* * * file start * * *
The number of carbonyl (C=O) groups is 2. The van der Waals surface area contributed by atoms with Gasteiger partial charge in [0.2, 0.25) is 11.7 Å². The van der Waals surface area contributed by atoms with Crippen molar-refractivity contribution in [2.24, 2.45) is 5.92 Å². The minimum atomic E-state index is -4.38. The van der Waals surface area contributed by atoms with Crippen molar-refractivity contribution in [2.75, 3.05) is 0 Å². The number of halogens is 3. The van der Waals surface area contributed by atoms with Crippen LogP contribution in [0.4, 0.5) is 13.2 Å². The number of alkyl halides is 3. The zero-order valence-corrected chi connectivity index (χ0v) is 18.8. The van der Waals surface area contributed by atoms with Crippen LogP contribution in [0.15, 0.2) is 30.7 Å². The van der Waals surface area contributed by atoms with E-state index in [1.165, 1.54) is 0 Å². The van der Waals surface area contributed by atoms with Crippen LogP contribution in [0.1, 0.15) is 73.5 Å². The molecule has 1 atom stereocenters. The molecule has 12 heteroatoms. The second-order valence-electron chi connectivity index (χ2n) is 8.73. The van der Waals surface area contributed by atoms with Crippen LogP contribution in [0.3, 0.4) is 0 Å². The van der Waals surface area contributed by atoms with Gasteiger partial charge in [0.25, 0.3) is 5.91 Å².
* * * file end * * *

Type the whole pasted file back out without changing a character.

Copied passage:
The number of carbonyl (C=O) groups is 2. The van der Waals surface area contributed by atoms with Gasteiger partial charge in [0.2, 0.25) is 11.7 Å². The van der Waals surface area contributed by atoms with Crippen molar-refractivity contribution in [2.24, 2.45) is 5.92 Å². The minimum atomic E-state index is -4.38. The van der Waals surface area contributed by atoms with Crippen molar-refractivity contribution in [2.75, 3.05) is 0 Å². The number of halogens is 3. The van der Waals surface area contributed by atoms with Crippen LogP contribution in [0.4, 0.5) is 13.2 Å². The number of alkyl halides is 3. The zero-order valence-corrected chi connectivity index (χ0v) is 18.8. The van der Waals surface area contributed by atoms with Crippen LogP contribution in [0.15, 0.2) is 30.7 Å². The van der Waals surface area contributed by atoms with E-state index in [1.165, 1.54) is 0 Å². The van der Waals surface area contributed by atoms with Crippen LogP contribution in [0.1, 0.15) is 73.5 Å². The molecule has 1 atom stereocenters. The molecule has 12 heteroatoms. The second-order valence-electron chi connectivity index (χ2n) is 8.73. The van der Waals surface area contributed by atoms with Crippen LogP contribution in [0.3, 0.4) is 0 Å². The van der Waals surface area contributed by atoms with Gasteiger partial charge in [0.25, 0.3) is 5.91 Å².